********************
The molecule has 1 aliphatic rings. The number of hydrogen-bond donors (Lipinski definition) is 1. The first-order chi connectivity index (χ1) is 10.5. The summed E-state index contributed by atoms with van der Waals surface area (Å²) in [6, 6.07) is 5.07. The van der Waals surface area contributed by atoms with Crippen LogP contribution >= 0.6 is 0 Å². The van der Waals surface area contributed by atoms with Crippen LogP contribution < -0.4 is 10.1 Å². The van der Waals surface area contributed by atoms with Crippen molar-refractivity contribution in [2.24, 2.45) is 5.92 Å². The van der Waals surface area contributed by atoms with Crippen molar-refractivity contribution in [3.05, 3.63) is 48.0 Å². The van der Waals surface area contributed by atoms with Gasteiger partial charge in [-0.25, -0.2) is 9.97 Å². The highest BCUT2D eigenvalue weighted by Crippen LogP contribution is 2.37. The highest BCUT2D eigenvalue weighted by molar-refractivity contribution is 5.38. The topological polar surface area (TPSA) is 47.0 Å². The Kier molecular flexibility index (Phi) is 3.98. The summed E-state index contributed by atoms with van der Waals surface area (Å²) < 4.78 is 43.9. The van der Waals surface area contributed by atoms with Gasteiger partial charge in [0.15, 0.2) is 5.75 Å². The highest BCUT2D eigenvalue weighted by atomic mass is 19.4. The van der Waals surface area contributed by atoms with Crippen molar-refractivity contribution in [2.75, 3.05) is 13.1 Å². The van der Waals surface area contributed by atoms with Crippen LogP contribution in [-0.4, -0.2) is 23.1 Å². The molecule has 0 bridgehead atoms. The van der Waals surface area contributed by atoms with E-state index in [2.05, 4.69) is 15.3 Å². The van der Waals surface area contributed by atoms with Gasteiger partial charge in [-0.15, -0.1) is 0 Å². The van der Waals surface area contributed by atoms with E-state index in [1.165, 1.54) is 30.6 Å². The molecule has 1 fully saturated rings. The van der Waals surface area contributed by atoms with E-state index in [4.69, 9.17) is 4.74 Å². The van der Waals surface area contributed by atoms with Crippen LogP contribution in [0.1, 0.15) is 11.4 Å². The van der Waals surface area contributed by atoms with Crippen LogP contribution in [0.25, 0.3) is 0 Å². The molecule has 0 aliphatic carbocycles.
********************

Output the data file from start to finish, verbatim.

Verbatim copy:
The molecule has 1 aliphatic rings. The number of hydrogen-bond donors (Lipinski definition) is 1. The first-order chi connectivity index (χ1) is 10.5. The summed E-state index contributed by atoms with van der Waals surface area (Å²) in [6, 6.07) is 5.07. The van der Waals surface area contributed by atoms with Crippen LogP contribution >= 0.6 is 0 Å². The van der Waals surface area contributed by atoms with Crippen LogP contribution < -0.4 is 10.1 Å². The van der Waals surface area contributed by atoms with Crippen molar-refractivity contribution in [2.24, 2.45) is 5.92 Å². The van der Waals surface area contributed by atoms with Crippen molar-refractivity contribution in [3.05, 3.63) is 48.0 Å². The van der Waals surface area contributed by atoms with Gasteiger partial charge in [-0.25, -0.2) is 9.97 Å². The highest BCUT2D eigenvalue weighted by Crippen LogP contribution is 2.37. The highest BCUT2D eigenvalue weighted by molar-refractivity contribution is 5.38. The topological polar surface area (TPSA) is 47.0 Å². The Kier molecular flexibility index (Phi) is 3.98. The summed E-state index contributed by atoms with van der Waals surface area (Å²) < 4.78 is 43.9. The van der Waals surface area contributed by atoms with Gasteiger partial charge in [0.15, 0.2) is 5.75 Å². The highest BCUT2D eigenvalue weighted by atomic mass is 19.4. The van der Waals surface area contributed by atoms with Crippen molar-refractivity contribution in [2.75, 3.05) is 13.1 Å². The van der Waals surface area contributed by atoms with Crippen LogP contribution in [-0.4, -0.2) is 23.1 Å². The molecule has 0 bridgehead atoms. The van der Waals surface area contributed by atoms with E-state index in [2.05, 4.69) is 15.3 Å². The van der Waals surface area contributed by atoms with Gasteiger partial charge in [-0.15, -0.1) is 0 Å². The van der Waals surface area contributed by atoms with E-state index in [1.165, 1.54) is 30.6 Å². The molecule has 1 fully saturated rings. The van der Waals surface area contributed by atoms with E-state index in [4.69, 9.17) is 4.74 Å². The van der Waals surface area contributed by atoms with Crippen LogP contribution in [0.1, 0.15) is 11.4 Å². The van der Waals surface area contributed by atoms with Crippen LogP contribution in [0.25, 0.3) is 0 Å². The molecule has 0 aliphatic carbocycles.